Clayson’s first book, Painted Love: Prostitution in French Art of the Impressionist Era, 1991, was reprinted by Getty Publications in 2003 (Getty Virtual Library, 2014). A co-edited thematic study of painting in the Western tradition, Understanding Paintings: Themes in Art Explored and Explained, was released in 2000 and has been translated into six other languages. Paris in Despair: Art and Everyday Life Under Siege (1870-71), was published in 2002. A paperback version was released in 2005.

 

In 2013, Clayson curated the exhibition “ELECTRIC PARIS” at the Clark Art Institute in Williamstown, Mass. Her related book studies the visual cultures of the City of Light in the era of Thomas Edison. It will be published by the University of Chicago Press.


Clayson chaired the editorial board of The Art Bulletin (2003-2005), and has received fellowships from the American Council of Learned Societies, the Getty Research Institute, the Clark Art Institute (twice), The Huntington Library and Columbia University Reid Hall in Paris, among others. At Northwestern, she received a Weinberg College of Arts and Sciences Teaching Award (1987), was the first and only recipient of the College Art Association's Distinguished Teaching of Art History Award to a Junior Professor (1990), held a Charles Deering McCormick Professorship of Teaching Excellence (1993-96), and was the Martin J. and Patricia Koldyke Outstanding Teaching Professor (2004-06).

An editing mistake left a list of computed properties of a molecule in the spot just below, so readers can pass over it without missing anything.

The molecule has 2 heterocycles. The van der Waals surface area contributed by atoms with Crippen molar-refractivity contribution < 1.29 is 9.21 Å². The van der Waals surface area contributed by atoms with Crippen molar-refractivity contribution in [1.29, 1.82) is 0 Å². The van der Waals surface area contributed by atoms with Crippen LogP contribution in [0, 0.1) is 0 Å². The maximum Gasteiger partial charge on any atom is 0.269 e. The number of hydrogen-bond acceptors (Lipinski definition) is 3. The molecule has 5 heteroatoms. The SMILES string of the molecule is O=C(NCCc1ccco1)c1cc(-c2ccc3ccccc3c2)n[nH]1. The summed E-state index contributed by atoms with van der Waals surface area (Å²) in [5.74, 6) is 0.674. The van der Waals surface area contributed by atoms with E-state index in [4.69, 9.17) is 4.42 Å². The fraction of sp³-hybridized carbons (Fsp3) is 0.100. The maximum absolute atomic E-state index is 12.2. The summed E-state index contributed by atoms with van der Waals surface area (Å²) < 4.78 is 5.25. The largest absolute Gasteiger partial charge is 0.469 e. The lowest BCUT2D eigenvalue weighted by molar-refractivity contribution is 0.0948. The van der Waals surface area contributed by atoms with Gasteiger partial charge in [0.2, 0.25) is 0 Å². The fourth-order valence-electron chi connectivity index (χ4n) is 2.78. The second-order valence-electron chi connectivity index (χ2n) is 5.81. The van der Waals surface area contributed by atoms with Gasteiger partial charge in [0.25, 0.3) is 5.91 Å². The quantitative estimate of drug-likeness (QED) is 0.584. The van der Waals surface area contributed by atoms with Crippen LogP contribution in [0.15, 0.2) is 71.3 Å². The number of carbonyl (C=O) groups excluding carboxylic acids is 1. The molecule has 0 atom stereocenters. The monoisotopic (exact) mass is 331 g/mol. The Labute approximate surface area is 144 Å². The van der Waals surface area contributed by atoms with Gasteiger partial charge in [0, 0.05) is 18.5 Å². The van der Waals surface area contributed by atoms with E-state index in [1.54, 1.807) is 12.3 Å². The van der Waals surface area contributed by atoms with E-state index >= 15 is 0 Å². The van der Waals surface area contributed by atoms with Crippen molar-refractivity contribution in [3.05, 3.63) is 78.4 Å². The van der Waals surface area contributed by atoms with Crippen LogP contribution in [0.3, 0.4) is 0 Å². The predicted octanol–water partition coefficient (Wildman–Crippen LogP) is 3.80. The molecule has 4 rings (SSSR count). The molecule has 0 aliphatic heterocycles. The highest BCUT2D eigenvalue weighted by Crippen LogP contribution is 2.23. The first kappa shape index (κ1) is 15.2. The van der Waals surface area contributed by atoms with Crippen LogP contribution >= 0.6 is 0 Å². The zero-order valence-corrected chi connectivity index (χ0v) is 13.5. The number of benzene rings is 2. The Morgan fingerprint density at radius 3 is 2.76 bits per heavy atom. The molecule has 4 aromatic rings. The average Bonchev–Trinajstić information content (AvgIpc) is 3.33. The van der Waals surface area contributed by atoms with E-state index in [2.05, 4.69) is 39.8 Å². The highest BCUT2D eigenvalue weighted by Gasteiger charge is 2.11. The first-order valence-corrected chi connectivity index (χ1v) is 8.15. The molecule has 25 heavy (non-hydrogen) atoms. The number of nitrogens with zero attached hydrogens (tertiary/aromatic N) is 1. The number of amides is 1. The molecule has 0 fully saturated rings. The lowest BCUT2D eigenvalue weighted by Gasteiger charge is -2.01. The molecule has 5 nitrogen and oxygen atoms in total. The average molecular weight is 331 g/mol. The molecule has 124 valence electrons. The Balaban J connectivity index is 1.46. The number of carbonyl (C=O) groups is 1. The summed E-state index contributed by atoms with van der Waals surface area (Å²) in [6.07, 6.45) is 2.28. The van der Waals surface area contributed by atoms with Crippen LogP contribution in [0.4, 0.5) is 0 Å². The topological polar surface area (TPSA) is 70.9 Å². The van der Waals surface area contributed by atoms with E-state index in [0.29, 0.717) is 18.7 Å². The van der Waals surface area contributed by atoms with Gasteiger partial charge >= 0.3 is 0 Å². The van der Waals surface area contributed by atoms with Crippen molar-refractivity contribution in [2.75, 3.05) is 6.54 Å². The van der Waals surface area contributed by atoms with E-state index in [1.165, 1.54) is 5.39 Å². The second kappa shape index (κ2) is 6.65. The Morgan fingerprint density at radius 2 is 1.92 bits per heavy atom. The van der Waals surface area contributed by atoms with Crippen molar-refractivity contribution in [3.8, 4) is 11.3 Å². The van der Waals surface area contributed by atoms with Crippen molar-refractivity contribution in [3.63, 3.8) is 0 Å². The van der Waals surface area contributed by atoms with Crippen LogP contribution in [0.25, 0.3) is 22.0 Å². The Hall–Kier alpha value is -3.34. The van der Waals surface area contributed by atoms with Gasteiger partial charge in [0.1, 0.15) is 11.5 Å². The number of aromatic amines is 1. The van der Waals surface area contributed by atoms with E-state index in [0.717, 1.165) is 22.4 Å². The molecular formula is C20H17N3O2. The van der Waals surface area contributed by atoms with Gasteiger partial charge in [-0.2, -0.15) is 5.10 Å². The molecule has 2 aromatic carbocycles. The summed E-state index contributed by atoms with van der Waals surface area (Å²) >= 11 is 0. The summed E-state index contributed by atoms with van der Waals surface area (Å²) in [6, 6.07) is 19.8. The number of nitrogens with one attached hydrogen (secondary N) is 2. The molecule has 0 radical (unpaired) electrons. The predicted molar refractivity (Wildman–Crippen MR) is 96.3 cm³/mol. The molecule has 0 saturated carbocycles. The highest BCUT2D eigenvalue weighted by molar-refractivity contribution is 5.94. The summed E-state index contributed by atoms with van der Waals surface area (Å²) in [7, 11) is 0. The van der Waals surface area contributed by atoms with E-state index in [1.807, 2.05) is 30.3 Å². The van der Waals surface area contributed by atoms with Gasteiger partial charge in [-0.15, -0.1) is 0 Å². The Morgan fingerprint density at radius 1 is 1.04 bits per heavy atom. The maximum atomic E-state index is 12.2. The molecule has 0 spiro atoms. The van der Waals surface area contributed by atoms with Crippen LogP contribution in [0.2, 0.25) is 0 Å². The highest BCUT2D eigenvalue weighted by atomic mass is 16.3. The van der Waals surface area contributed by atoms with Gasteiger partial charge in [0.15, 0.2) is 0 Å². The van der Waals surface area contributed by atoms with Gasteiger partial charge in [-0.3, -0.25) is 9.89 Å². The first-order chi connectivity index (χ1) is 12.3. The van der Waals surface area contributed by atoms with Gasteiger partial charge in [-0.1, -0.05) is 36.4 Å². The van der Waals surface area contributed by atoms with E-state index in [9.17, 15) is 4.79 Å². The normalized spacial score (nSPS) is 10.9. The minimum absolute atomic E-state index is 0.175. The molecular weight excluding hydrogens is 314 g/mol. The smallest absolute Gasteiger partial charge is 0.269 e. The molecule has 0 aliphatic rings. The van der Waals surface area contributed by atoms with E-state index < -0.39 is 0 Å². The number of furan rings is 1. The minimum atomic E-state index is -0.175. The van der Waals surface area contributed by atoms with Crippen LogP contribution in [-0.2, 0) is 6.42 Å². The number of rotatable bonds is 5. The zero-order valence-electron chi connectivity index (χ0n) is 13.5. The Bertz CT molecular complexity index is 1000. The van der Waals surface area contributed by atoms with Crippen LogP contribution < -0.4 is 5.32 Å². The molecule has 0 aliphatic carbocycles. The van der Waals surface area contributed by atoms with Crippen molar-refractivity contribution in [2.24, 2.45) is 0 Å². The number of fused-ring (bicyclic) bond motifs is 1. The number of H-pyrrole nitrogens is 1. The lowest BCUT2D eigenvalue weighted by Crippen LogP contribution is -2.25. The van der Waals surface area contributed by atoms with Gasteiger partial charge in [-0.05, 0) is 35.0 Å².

In fall 2005, she was Robert Sterling Clark Visiting Professor in the Williams College Graduate Program in the History of Art. At Northwestern, she was named Bergen Evans Professor in the Humanities in 2006, and she served as the Director of the Alice Kaplan Institute for the Humanities from 2006 to 2013. In 2013-14, she was the Samuel H. Kress Professor in the Center for Advanced Study in the Visual Arts (CASVA) at the National Gallery of Art in Washington, D.C.

 

To read the original story, visit the Northwestern News Center.

 

For more stories from this month's Alumni News, visit the NAA on Our Northwestern, the University's social community.

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Ana Gasteyer


Broadway, TV and film actress and Northwestern alumna Ana Gasteyer '89, a former cast member of Saturday Night Live (SNL), will return to campus October 17 to serve as grand marshal of the University’s 2014 Homecoming Parade.

 

Gasteyer also will be an honored guest during the celebratory events planned for the University’s Evanston campus during the October 17-19 Homecoming weekend.